Dallas. 22nd November 2013.
The week marking the 150th anniversary of Abraham Lincoln's Gettysburg Address also played host to the 50th anniversary of John Fitzgerald Kennedy's assassination in Dallas.
And when I realized that, sitting in a motel room in nearby Austin, a simple thought occurred to me:
In all the years since that day at Dealey Plaza, I have never heard of Lee Harvey Oswald's actions being cited as a reason for gun control.
The core fact of the matter is beyond dispute. Lee Harvey Oswald let off three shots at John F. Kennedy from a sixth floor window of the Texas School Book Depository. Two hit, ending the life of the 35th president of the United States.
The weapon used was a 6.5 mm Carcano Model 91/38 carbine which fired 6.5 x 52 mm Modella 1895 rimless cartridges.
This enabled Oswald to end Kennedy's life from a distance.
The National Rifle Association (NRA) defends the right of U.S. citizens to bear arms by repeatedly stating:
This is oversimplified rubbish.
Without the help of a rifle, Oswald could not have killed Kennedy from a distance of two hundred and sixty feet.
The 1791 Second Amendment of the United States Constitution, written at a time before industrial warfare had been invented, at a time when America was still indeed frontier territory and settlers were genuinely vulnerable to attack seems to me (despite decades of tortuous legal argument) to have been a pretty straightforward sentence allowing the local sheriff to raise armed militias to keep order as and when necessary.
Times changed, the destructive ability of weaponry increased to a level undreamed of by 18th century Man, and yet America has continued to cling on to a right to bear arms which has led to atrocities like Columbine, Aurora and Sandy Hook.
Texas, in particular, is seen as embodying the American desire (as defined by Lincoln at Gettysburg) to be a great nation, conceived in liberty and dedicated to the proposition that all men are created equal.
The president of the United States is sworn to preserve, protect and defend the U.S. Constitution. In addition to that and due to his youth, charisma and potential, it could be argued that in 1963 John F. Kennedy seemed to embody the American Dream.
Why, then, did not the inescapable fact that the Dream was struck down by rifle bullets in the heart of Texas lead to some serious soul searching, reassessment of the past and realization that America was no longer violent frontier territory but a settled nation and global hyperpower. The world had changed. The frontier was closed, the territory settled.
Peggy Sue even got married.
So why do so many Americans still cling on to their guns?
There are of course many reasons, but in general modern Americans are more patriotic than Britons. As the UK's former U.S. ambassador Christopher Meyer once said:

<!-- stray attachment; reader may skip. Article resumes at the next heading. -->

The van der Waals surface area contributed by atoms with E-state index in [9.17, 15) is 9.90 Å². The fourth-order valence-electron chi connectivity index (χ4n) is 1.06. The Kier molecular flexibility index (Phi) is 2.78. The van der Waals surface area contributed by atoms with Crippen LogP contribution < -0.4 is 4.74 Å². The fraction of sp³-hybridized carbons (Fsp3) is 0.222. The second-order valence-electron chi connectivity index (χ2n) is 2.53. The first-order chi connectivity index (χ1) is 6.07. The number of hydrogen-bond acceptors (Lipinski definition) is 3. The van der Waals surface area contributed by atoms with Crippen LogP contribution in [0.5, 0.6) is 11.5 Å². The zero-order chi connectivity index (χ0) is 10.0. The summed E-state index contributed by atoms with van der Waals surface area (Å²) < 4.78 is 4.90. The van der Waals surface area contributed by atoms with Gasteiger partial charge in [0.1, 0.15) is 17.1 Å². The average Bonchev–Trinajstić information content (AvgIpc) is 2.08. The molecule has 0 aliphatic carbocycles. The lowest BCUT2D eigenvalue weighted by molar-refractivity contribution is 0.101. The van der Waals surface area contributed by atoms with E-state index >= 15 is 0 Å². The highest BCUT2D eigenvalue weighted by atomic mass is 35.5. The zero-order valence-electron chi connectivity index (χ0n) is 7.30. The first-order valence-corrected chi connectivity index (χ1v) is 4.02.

"...most Americans, whether Republican or Democrat, sophisticate or redneck, believe that their country's actions in the world are intrinsically virtuous; and more fool those countries that do not recognize this. The attitude of Britain's Victorians was very similar."
And, again in general, many Americans are gun owners.
Consciously to have to acknowledge that a rifle blew away the American Dream and ended the age of innocence may be a mite uncomfortable for some Americans, so they hang on to the NRA's "people kill people" mantra and to frontier values forged in the founding of America.
The United States, I heard it said recently, is still a young country floundering a bit in search of its own identity and, not unnaturally, a little prone fiercely to defend its new traditions in the face of foreign criticism.
But, as is always the case, you must come to terms with the past or be bound and imprisoned by it forever.
In the pilot episode of HBO's The Newsroom, a fictional news anchorman has a moment of clarity and gives it straight:
... The first step in solving any problem is recognizing there is one.
America is not the greatest country in the world any more.
In real life, in Dealey Plaza, Dallas Mayor Mike Rawlings just said:
"...each of us must meet our oncoming challenges head-on, with courage - honouring but not living in the past ... and never flinching from the truth."
I stand in Dealey Plaza and hear the sound of distant drums.
Whether they stand for the retention of old frontier attitudes, or for change and reinvention, I do not know.
James Christie is the author of Dear Miss Landau. He was diagnosed with Asperger Syndrome, a mild form of autism, at the age of 37 in 2002. He lives in the Scottish Borders.